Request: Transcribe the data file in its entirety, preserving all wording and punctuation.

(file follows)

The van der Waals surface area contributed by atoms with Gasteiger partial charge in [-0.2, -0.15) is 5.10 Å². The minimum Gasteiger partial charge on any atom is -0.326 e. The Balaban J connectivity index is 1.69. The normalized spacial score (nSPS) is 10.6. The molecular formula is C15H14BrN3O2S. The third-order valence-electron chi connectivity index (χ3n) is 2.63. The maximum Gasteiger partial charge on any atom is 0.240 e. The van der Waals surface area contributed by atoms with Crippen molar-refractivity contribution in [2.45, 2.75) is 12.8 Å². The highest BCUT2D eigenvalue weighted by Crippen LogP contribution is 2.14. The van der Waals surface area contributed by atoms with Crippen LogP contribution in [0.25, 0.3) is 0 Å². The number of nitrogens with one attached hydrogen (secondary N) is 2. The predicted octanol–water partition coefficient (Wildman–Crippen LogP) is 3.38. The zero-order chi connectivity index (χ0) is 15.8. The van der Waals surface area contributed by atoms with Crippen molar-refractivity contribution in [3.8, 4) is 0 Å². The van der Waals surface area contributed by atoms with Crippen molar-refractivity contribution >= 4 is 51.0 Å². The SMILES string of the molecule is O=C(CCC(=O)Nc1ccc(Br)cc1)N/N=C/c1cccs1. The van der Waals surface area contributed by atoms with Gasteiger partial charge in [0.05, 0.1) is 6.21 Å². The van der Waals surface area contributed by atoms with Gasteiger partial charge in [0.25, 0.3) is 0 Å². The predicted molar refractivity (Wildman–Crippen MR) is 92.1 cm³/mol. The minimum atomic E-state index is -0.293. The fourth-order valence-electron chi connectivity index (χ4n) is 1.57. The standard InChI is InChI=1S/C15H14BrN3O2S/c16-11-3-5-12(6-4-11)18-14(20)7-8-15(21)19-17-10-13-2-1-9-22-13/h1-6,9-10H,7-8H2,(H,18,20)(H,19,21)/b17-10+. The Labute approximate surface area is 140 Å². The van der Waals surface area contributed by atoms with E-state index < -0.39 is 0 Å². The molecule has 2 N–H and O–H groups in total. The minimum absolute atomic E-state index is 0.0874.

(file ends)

The van der Waals surface area contributed by atoms with Gasteiger partial charge in [-0.2, -0.15) is 5.10 Å². The minimum Gasteiger partial charge on any atom is -0.326 e. The Balaban J connectivity index is 1.69. The normalized spacial score (nSPS) is 10.6. The molecular formula is C15H14BrN3O2S. The third-order valence-electron chi connectivity index (χ3n) is 2.63. The maximum Gasteiger partial charge on any atom is 0.240 e. The van der Waals surface area contributed by atoms with Crippen molar-refractivity contribution in [2.45, 2.75) is 12.8 Å². The highest BCUT2D eigenvalue weighted by Crippen LogP contribution is 2.14. The van der Waals surface area contributed by atoms with Crippen LogP contribution in [0.25, 0.3) is 0 Å². The number of nitrogens with one attached hydrogen (secondary N) is 2. The predicted octanol–water partition coefficient (Wildman–Crippen LogP) is 3.38. The zero-order chi connectivity index (χ0) is 15.8. The van der Waals surface area contributed by atoms with Crippen molar-refractivity contribution in [3.8, 4) is 0 Å². The van der Waals surface area contributed by atoms with Crippen molar-refractivity contribution >= 4 is 51.0 Å². The SMILES string of the molecule is O=C(CCC(=O)Nc1ccc(Br)cc1)N/N=C/c1cccs1. The van der Waals surface area contributed by atoms with Gasteiger partial charge in [0.05, 0.1) is 6.21 Å². The van der Waals surface area contributed by atoms with Gasteiger partial charge in [0.25, 0.3) is 0 Å². The predicted molar refractivity (Wildman–Crippen MR) is 92.1 cm³/mol. The minimum atomic E-state index is -0.293. The fourth-order valence-electron chi connectivity index (χ4n) is 1.57. The standard InChI is InChI=1S/C15H14BrN3O2S/c16-11-3-5-12(6-4-11)18-14(20)7-8-15(21)19-17-10-13-2-1-9-22-13/h1-6,9-10H,7-8H2,(H,18,20)(H,19,21)/b17-10+. The Labute approximate surface area is 140 Å². The van der Waals surface area contributed by atoms with E-state index < -0.39 is 0 Å². The molecule has 2 N–H and O–H groups in total. The minimum absolute atomic E-state index is 0.0874.